Towards the ending of December, Josh and I took a weeklong road trip. We visited Las Vegas and Death Valley National Park. We originally planned to visit Portland, Oregon but thought it’d be best to save that trip for this summer.
We chose these locations because when we first started traveling, we visited Death Valley and Las Vegas often. We still frequent Las Vegas, but more as a getaway then for the casinos and energetic partying. During one of these Vegas trips, we were searching for things to do around the city. We found out about these eerie desert sculptures located at Goldwell Open Air Museum in Rhyolite, Nevada (a ghost town). We decided to check out this location right away!
When you visit Rhyolite, you will notice a sign for the museum and a bungalow with surrounding sculptures. This bungalow is the Goldwell Open Air Museum. You can park for free in the designated areas. The museum is also free and definitely worth a visit to learn more about the local community and art history. You can photograph the artwork for personal use, but avoid touching the pieces. Over the years, visitors have accidentally broken off pieces of the sculptures.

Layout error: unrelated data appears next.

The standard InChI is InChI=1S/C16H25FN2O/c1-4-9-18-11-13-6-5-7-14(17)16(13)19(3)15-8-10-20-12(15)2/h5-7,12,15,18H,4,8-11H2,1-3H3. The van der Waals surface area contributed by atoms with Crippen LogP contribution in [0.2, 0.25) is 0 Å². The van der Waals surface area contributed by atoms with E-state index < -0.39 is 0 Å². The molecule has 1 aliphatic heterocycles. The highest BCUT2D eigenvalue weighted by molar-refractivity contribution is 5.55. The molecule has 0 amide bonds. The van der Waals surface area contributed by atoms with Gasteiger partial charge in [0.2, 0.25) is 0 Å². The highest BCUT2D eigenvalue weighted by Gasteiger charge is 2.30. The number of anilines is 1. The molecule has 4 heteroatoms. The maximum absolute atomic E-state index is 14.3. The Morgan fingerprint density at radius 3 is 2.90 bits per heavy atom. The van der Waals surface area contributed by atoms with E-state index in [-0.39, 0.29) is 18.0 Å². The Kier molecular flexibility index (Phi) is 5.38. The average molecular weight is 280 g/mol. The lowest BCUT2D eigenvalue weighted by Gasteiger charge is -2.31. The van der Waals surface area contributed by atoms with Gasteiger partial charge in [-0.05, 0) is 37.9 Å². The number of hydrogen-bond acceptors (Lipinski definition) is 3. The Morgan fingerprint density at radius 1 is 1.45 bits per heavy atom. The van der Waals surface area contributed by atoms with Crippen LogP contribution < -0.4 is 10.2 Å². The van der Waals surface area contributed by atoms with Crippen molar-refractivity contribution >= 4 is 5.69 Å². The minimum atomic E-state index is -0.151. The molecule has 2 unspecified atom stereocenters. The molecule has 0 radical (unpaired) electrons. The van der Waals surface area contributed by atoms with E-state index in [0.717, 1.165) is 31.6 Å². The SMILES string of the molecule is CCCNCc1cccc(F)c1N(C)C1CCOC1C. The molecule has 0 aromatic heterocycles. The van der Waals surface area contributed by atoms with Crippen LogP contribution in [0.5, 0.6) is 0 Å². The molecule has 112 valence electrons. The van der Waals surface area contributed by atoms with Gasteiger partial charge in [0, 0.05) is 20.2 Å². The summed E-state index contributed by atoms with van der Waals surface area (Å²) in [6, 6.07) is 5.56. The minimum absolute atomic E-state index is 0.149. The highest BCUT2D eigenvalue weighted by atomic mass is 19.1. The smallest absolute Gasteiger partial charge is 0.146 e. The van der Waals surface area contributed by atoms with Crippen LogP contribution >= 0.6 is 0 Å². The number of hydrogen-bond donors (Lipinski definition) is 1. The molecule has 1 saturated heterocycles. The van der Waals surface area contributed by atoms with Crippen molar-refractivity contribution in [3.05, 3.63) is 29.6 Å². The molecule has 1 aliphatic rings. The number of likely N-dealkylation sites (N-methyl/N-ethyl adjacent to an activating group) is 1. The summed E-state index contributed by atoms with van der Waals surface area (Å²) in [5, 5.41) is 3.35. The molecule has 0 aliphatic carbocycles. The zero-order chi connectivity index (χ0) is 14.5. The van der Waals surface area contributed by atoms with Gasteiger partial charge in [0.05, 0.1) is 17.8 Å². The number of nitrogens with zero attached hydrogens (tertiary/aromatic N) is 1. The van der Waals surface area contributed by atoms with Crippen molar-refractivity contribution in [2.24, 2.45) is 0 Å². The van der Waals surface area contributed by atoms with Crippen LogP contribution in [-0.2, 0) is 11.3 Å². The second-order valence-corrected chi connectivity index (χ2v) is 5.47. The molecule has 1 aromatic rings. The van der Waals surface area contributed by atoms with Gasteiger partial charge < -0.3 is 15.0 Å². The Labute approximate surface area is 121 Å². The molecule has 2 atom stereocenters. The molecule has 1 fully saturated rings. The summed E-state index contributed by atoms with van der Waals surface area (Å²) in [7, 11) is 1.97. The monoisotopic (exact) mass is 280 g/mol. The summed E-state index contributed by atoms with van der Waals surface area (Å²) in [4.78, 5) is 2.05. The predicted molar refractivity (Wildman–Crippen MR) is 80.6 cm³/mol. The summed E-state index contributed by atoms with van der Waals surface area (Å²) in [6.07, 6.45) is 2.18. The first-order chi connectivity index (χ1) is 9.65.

When you’re done you can also go explore the ghost town and hear burros in the distance!
These photos our from the trip we took at the end of December. We celebrated our 12-year anniversary early and wanted to do something nostalgic.
Anyways, more about the museum. It was created in 2000 after the death of the Belgian artist, Albert Szukalski.
Szukalski sculpted the site’s first sculptures in 1984. He is known for his sculpture, The Last Supper, which consists of plaster, robed life-sized forms. He also sculpted Ghost Rider, another plaster figure that stands next to a bicycle.
Other artists have added their work since then. I photographed all of Szukalski’s work (except Desert Flower) as well as these artists/sculptures:
Hugo Heyrman, Lady Desert: The Venus of Nevada, 1992.
I’m the darling of digital space, a 3D model of reality,
sharing my feelings with the magical desert,
showing my naked beauty to the virtual future.
In my dreamtime I’m feeling the heat of the light,
on my yellow hair, on my naked body, on my square breasts,
turning around with the world, not afraid of being myself.
I’m the Venus of Nevada, inventing the colors of joy,
sharing my interactive memory and
my background of love with all living things.
Traveller, say good-bye to my system and move on.
Dr. Hugo Heyrman
Dre Peters, Icara, 1992.
Sofie Siegmann, Sit Here!, 2000.
If you’re ever in Las Vegas this is worth a drive out to see. Rhyolite is also located next to the town of Beatty, Nevada, which is considered one of the gateways to Death Valley.